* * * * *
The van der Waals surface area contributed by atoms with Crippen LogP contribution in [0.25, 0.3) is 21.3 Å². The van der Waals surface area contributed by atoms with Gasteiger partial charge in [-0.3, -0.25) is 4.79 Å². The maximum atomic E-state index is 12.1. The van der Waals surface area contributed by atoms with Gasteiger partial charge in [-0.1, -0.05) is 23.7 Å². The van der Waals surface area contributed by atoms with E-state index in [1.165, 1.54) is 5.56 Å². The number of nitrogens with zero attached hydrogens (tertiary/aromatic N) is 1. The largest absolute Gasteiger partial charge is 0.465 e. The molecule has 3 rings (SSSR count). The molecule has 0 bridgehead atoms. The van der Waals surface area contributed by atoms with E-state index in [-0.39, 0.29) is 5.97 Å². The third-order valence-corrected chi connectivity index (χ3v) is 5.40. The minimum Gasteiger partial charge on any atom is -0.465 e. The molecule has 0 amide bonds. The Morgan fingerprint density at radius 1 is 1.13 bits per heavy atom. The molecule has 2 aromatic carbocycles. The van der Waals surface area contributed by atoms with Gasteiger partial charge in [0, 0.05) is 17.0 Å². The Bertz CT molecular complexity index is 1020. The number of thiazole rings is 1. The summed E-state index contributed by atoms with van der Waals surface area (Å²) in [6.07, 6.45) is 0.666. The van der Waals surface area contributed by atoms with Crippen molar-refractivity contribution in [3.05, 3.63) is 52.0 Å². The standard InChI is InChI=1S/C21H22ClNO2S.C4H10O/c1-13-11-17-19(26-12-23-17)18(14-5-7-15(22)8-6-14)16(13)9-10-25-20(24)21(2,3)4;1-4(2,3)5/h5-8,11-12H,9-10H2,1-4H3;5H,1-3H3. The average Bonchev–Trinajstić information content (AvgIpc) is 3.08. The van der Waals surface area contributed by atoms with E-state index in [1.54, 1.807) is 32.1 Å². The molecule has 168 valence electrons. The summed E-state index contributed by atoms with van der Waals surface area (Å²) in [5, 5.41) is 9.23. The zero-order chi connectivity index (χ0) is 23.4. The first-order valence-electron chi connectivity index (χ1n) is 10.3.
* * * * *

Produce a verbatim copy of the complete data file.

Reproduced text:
The van der Waals surface area contributed by atoms with Crippen LogP contribution in [0.25, 0.3) is 21.3 Å². The van der Waals surface area contributed by atoms with Gasteiger partial charge in [-0.3, -0.25) is 4.79 Å². The maximum atomic E-state index is 12.1. The van der Waals surface area contributed by atoms with Gasteiger partial charge in [-0.1, -0.05) is 23.7 Å². The van der Waals surface area contributed by atoms with E-state index in [1.165, 1.54) is 5.56 Å². The number of nitrogens with zero attached hydrogens (tertiary/aromatic N) is 1. The largest absolute Gasteiger partial charge is 0.465 e. The molecule has 3 rings (SSSR count). The molecule has 0 bridgehead atoms. The van der Waals surface area contributed by atoms with E-state index in [-0.39, 0.29) is 5.97 Å². The third-order valence-corrected chi connectivity index (χ3v) is 5.40. The minimum Gasteiger partial charge on any atom is -0.465 e. The molecule has 0 amide bonds. The Morgan fingerprint density at radius 1 is 1.13 bits per heavy atom. The molecule has 2 aromatic carbocycles. The van der Waals surface area contributed by atoms with Gasteiger partial charge in [0, 0.05) is 17.0 Å². The Bertz CT molecular complexity index is 1020. The number of thiazole rings is 1. The summed E-state index contributed by atoms with van der Waals surface area (Å²) in [6.07, 6.45) is 0.666. The van der Waals surface area contributed by atoms with Crippen molar-refractivity contribution in [3.05, 3.63) is 52.0 Å². The standard InChI is InChI=1S/C21H22ClNO2S.C4H10O/c1-13-11-17-19(26-12-23-17)18(14-5-7-15(22)8-6-14)16(13)9-10-25-20(24)21(2,3)4;1-4(2,3)5/h5-8,11-12H,9-10H2,1-4H3;5H,1-3H3. The average Bonchev–Trinajstić information content (AvgIpc) is 3.08. The van der Waals surface area contributed by atoms with E-state index in [1.54, 1.807) is 32.1 Å². The molecule has 168 valence electrons. The summed E-state index contributed by atoms with van der Waals surface area (Å²) in [5, 5.41) is 9.23. The zero-order chi connectivity index (χ0) is 23.4. The first-order valence-electron chi connectivity index (χ1n) is 10.3.